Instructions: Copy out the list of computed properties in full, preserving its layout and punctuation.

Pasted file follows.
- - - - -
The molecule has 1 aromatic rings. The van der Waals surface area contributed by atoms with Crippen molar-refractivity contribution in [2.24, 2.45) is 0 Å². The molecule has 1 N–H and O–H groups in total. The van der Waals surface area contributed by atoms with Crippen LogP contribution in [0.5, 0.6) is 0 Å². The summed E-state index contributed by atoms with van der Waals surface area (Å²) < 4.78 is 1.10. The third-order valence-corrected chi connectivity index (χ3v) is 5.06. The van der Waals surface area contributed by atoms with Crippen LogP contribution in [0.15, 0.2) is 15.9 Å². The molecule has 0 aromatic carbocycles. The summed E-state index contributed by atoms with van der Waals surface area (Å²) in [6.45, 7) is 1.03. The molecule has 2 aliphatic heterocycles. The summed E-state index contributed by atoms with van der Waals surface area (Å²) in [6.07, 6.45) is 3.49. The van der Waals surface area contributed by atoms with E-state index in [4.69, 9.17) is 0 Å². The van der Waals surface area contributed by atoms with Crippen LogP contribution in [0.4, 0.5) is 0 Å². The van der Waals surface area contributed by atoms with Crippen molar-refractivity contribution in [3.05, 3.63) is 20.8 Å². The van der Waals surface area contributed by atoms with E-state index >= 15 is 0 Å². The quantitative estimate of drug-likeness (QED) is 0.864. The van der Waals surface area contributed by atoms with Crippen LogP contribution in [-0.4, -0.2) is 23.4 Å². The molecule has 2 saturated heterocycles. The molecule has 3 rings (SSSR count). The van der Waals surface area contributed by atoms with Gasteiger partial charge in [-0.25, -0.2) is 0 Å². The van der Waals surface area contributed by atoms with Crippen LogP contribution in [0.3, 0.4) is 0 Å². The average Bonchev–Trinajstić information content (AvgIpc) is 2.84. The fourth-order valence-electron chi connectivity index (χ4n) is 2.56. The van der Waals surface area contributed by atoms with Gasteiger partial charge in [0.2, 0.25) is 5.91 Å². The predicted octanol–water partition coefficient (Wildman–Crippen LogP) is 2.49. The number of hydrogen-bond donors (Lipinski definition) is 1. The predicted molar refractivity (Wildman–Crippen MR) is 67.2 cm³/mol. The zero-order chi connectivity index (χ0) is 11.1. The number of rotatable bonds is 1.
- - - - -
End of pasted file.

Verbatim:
The molecule has 1 aromatic rings. The van der Waals surface area contributed by atoms with Crippen molar-refractivity contribution in [2.24, 2.45) is 0 Å². The molecule has 1 N–H and O–H groups in total. The van der Waals surface area contributed by atoms with Crippen LogP contribution in [0.5, 0.6) is 0 Å². The summed E-state index contributed by atoms with van der Waals surface area (Å²) < 4.78 is 1.10. The third-order valence-corrected chi connectivity index (χ3v) is 5.06. The van der Waals surface area contributed by atoms with Crippen LogP contribution in [0.15, 0.2) is 15.9 Å². The molecule has 0 aromatic carbocycles. The summed E-state index contributed by atoms with van der Waals surface area (Å²) in [6.45, 7) is 1.03. The molecule has 2 aliphatic heterocycles. The summed E-state index contributed by atoms with van der Waals surface area (Å²) in [6.07, 6.45) is 3.49. The van der Waals surface area contributed by atoms with E-state index in [4.69, 9.17) is 0 Å². The van der Waals surface area contributed by atoms with Crippen LogP contribution in [0.4, 0.5) is 0 Å². The van der Waals surface area contributed by atoms with Crippen molar-refractivity contribution in [3.05, 3.63) is 20.8 Å². The van der Waals surface area contributed by atoms with E-state index >= 15 is 0 Å². The quantitative estimate of drug-likeness (QED) is 0.864. The van der Waals surface area contributed by atoms with Crippen LogP contribution in [-0.4, -0.2) is 23.4 Å². The molecule has 2 saturated heterocycles. The molecule has 3 rings (SSSR count). The van der Waals surface area contributed by atoms with Gasteiger partial charge in [-0.25, -0.2) is 0 Å². The van der Waals surface area contributed by atoms with Crippen LogP contribution in [0.3, 0.4) is 0 Å². The average Bonchev–Trinajstić information content (AvgIpc) is 2.84. The fourth-order valence-electron chi connectivity index (χ4n) is 2.56. The van der Waals surface area contributed by atoms with Gasteiger partial charge in [0.2, 0.25) is 5.91 Å². The predicted octanol–water partition coefficient (Wildman–Crippen LogP) is 2.49. The number of hydrogen-bond donors (Lipinski definition) is 1. The predicted molar refractivity (Wildman–Crippen MR) is 67.2 cm³/mol. The zero-order chi connectivity index (χ0) is 11.1. The number of rotatable bonds is 1.